So taking those into account and looking at the business on a go-forward basis, if you just want to look purely from an operational perspective, we're running an underlying EBITDA number of $201 million compared to the $51 million relative to last year.

A couple of other points that I'd just like to highlight in that table. You'd also note that the depreciation and amortization charges increased significantly relative to the prior year. That's essentially reflective of having the Mako operations online for 6 months likewise with the Syama underground coming into production increases our D&A charge on that. We've had lease accounting, which flows through as well. That's about $12 million just worth of additional D&A as a result of changes in accounting. And we've also had the Tabakoroni pit, which there's been a significant charge that's flowed through there as we really mined that area very, very hard during the course of FY '19.

The other point I'd just like to make is on tax. We see tax which is about $25 million there. The majority of that relates to our oxide operations at Syama and the Mali tax expense associated with the profit that was generated from those oxide operations, so that was key. If you look at the number of ounces that were produced and the margin per ounce, you can pretty much work back to that number given that the Mali tax rate is at 25%.

So hopefully, that gives people a reasonably clear picture at a high level of what our P&L looks like on a consolidated basis and what it comps back to in 2018. From a balance sheet perspective, we finished the year with cash of $124 million, bullion value of about $27 million, which gave us a total of $151 million of cash and bullion. Comparing that to our gross debt number of $610 million gives us a net debt position of $430 million (sic) [$460 million]. So obviously, an increase in our gross debt position, but obviously reflective of the value-accretive transactions that we've put in place during the course of the year in the acquisition of Mako.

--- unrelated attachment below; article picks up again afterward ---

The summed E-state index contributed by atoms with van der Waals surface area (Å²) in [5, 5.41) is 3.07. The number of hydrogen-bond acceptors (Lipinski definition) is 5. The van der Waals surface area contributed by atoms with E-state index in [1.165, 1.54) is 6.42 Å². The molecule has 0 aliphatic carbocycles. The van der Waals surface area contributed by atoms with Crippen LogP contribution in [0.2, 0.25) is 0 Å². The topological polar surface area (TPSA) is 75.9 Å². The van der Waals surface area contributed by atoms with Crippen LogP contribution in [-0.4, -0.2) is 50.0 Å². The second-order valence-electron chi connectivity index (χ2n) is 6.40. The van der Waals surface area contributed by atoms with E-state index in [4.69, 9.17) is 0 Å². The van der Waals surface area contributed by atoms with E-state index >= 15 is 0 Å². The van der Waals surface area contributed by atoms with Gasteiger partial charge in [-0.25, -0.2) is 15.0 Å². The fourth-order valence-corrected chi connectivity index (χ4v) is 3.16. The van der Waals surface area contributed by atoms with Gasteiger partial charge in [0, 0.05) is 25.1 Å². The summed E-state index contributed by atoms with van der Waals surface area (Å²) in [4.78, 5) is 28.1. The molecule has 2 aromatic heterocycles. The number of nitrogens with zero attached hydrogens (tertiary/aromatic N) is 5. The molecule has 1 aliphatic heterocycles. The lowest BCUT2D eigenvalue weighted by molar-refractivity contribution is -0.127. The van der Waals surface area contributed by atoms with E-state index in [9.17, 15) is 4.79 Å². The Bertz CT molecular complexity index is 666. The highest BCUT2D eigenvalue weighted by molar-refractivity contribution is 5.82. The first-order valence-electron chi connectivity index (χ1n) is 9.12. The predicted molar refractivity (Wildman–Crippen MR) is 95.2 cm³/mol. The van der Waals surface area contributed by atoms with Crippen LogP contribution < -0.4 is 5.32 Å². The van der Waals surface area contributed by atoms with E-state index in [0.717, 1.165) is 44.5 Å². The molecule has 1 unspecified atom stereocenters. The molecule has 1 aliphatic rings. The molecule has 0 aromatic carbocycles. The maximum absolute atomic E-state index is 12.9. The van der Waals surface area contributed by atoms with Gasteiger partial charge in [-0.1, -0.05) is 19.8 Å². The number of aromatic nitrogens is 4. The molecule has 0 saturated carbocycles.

So John, I think with that, I'll hand it back to you and wait for some questions.

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John Paul Welborn, Resolute Mining Limited - MD, CEO & Director [6]

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Thank you very much, Stuart, and back to you, Rachel, for any questions from listeners. I'll come back and close off with some comments when we're finished with Q&A.

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Questions and Answers

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Operator [1]

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(Operator Instructions) Your first question comes from Reg Spencer from Canaccord Genuity.

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Reg Spencer, Canaccord Genuity Corp., Research Division - Mining Analyst [2]

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Just got one. It's a good overview of the financials. Thanks, Stuart. Just relating to the Malian tax assessment. I was just wondering if you could provide a little bit more color on that, if you can, and what we might expect given -- this early stage, given that you were notified of that assessment only yesterday, as to the possible implications and outcomes there.

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John Paul Welborn, Resolute Mining Limited - MD, CEO & Director [3]

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Yes. Thanks, Reg. And you're correct to note that we've received some correspondence yesterday. You might imagine that, that is somewhat complicated what we had originally hoped was going to be the publication of our audited financial statements.